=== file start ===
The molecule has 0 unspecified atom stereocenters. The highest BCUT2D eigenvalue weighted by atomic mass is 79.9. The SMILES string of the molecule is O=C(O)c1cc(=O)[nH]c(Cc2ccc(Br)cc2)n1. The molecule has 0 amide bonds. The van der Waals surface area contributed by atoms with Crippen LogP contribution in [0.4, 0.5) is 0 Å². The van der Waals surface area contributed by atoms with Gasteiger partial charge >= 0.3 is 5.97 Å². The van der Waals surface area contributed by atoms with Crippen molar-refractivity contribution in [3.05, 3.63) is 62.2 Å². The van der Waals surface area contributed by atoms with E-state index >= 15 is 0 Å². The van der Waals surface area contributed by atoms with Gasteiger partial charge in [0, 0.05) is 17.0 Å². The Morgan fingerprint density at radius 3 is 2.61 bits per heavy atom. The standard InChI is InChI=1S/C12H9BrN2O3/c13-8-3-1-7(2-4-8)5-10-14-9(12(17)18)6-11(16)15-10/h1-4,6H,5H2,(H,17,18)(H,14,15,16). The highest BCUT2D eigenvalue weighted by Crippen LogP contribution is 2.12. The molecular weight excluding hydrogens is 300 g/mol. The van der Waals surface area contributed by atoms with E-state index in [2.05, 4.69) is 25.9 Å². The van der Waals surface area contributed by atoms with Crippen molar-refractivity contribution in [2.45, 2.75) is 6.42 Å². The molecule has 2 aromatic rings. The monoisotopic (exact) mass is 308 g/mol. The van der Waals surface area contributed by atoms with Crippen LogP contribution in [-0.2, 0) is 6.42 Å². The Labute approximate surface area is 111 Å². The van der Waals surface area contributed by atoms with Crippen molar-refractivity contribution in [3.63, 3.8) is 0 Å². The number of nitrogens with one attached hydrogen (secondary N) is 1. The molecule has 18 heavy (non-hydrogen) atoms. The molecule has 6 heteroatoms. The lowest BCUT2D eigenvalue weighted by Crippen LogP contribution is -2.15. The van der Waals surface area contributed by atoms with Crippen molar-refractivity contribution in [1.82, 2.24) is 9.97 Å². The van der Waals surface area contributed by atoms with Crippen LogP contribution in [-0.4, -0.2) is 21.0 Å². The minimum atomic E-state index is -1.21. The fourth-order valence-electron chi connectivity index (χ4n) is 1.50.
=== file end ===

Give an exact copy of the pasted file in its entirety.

The molecule has 0 unspecified atom stereocenters. The highest BCUT2D eigenvalue weighted by atomic mass is 79.9. The SMILES string of the molecule is O=C(O)c1cc(=O)[nH]c(Cc2ccc(Br)cc2)n1. The molecule has 0 amide bonds. The van der Waals surface area contributed by atoms with Crippen LogP contribution in [0.4, 0.5) is 0 Å². The van der Waals surface area contributed by atoms with Gasteiger partial charge >= 0.3 is 5.97 Å². The van der Waals surface area contributed by atoms with Crippen molar-refractivity contribution in [3.05, 3.63) is 62.2 Å². The van der Waals surface area contributed by atoms with E-state index >= 15 is 0 Å². The van der Waals surface area contributed by atoms with Gasteiger partial charge in [0, 0.05) is 17.0 Å². The Morgan fingerprint density at radius 3 is 2.61 bits per heavy atom. The standard InChI is InChI=1S/C12H9BrN2O3/c13-8-3-1-7(2-4-8)5-10-14-9(12(17)18)6-11(16)15-10/h1-4,6H,5H2,(H,17,18)(H,14,15,16). The highest BCUT2D eigenvalue weighted by Crippen LogP contribution is 2.12. The molecular weight excluding hydrogens is 300 g/mol. The van der Waals surface area contributed by atoms with E-state index in [2.05, 4.69) is 25.9 Å². The van der Waals surface area contributed by atoms with Crippen molar-refractivity contribution in [2.45, 2.75) is 6.42 Å². The molecule has 2 aromatic rings. The monoisotopic (exact) mass is 308 g/mol. The van der Waals surface area contributed by atoms with Crippen LogP contribution in [-0.2, 0) is 6.42 Å². The Labute approximate surface area is 111 Å². The van der Waals surface area contributed by atoms with Crippen molar-refractivity contribution in [3.63, 3.8) is 0 Å². The number of nitrogens with one attached hydrogen (secondary N) is 1. The molecule has 18 heavy (non-hydrogen) atoms. The molecule has 6 heteroatoms. The lowest BCUT2D eigenvalue weighted by Crippen LogP contribution is -2.15. The van der Waals surface area contributed by atoms with Crippen molar-refractivity contribution in [1.82, 2.24) is 9.97 Å². The van der Waals surface area contributed by atoms with Crippen LogP contribution in [-0.4, -0.2) is 21.0 Å². The minimum atomic E-state index is -1.21. The fourth-order valence-electron chi connectivity index (χ4n) is 1.50.